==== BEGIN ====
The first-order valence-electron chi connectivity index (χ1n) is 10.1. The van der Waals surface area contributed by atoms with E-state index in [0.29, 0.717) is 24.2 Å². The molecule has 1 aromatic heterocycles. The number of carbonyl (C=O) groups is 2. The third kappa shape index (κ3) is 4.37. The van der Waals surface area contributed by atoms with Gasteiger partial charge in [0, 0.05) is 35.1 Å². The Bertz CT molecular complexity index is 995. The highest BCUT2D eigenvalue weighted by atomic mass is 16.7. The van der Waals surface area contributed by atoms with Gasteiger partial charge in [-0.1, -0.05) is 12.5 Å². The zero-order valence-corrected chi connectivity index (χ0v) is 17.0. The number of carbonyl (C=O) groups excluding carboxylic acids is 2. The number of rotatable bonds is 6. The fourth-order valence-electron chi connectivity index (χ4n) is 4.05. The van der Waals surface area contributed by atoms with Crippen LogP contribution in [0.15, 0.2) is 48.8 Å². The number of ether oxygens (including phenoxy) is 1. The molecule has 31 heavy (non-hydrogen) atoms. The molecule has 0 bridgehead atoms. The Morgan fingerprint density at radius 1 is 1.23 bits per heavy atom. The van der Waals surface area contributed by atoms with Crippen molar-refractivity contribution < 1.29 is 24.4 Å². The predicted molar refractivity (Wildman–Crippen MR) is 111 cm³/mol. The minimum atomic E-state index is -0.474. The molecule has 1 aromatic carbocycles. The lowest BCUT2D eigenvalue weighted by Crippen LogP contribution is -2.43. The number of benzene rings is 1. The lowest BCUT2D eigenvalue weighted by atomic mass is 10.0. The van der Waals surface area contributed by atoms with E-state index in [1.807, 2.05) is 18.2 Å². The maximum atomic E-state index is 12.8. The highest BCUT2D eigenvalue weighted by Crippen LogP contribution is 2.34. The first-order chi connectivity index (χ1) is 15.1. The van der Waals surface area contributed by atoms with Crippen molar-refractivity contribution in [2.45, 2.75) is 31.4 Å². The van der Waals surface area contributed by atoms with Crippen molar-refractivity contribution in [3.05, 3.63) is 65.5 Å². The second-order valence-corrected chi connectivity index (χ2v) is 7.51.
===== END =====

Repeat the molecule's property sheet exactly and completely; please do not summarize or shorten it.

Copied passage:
The first-order valence-electron chi connectivity index (χ1n) is 10.1. The van der Waals surface area contributed by atoms with E-state index in [0.29, 0.717) is 24.2 Å². The molecule has 1 aromatic heterocycles. The number of carbonyl (C=O) groups is 2. The third kappa shape index (κ3) is 4.37. The van der Waals surface area contributed by atoms with Gasteiger partial charge in [0, 0.05) is 35.1 Å². The Bertz CT molecular complexity index is 995. The highest BCUT2D eigenvalue weighted by atomic mass is 16.7. The van der Waals surface area contributed by atoms with Gasteiger partial charge in [-0.1, -0.05) is 12.5 Å². The zero-order valence-corrected chi connectivity index (χ0v) is 17.0. The number of carbonyl (C=O) groups excluding carboxylic acids is 2. The number of rotatable bonds is 6. The fourth-order valence-electron chi connectivity index (χ4n) is 4.05. The van der Waals surface area contributed by atoms with Crippen LogP contribution in [0.15, 0.2) is 48.8 Å². The number of ether oxygens (including phenoxy) is 1. The molecule has 31 heavy (non-hydrogen) atoms. The molecule has 0 bridgehead atoms. The Morgan fingerprint density at radius 1 is 1.23 bits per heavy atom. The van der Waals surface area contributed by atoms with Crippen molar-refractivity contribution < 1.29 is 24.4 Å². The predicted molar refractivity (Wildman–Crippen MR) is 111 cm³/mol. The minimum atomic E-state index is -0.474. The molecule has 1 aromatic carbocycles. The lowest BCUT2D eigenvalue weighted by Crippen LogP contribution is -2.43. The number of benzene rings is 1. The lowest BCUT2D eigenvalue weighted by atomic mass is 10.0. The van der Waals surface area contributed by atoms with E-state index in [1.807, 2.05) is 18.2 Å². The maximum atomic E-state index is 12.8. The highest BCUT2D eigenvalue weighted by Crippen LogP contribution is 2.34. The first-order chi connectivity index (χ1) is 15.1. The van der Waals surface area contributed by atoms with Crippen molar-refractivity contribution in [2.45, 2.75) is 31.4 Å². The van der Waals surface area contributed by atoms with Crippen molar-refractivity contribution in [3.05, 3.63) is 65.5 Å². The second-order valence-corrected chi connectivity index (χ2v) is 7.51.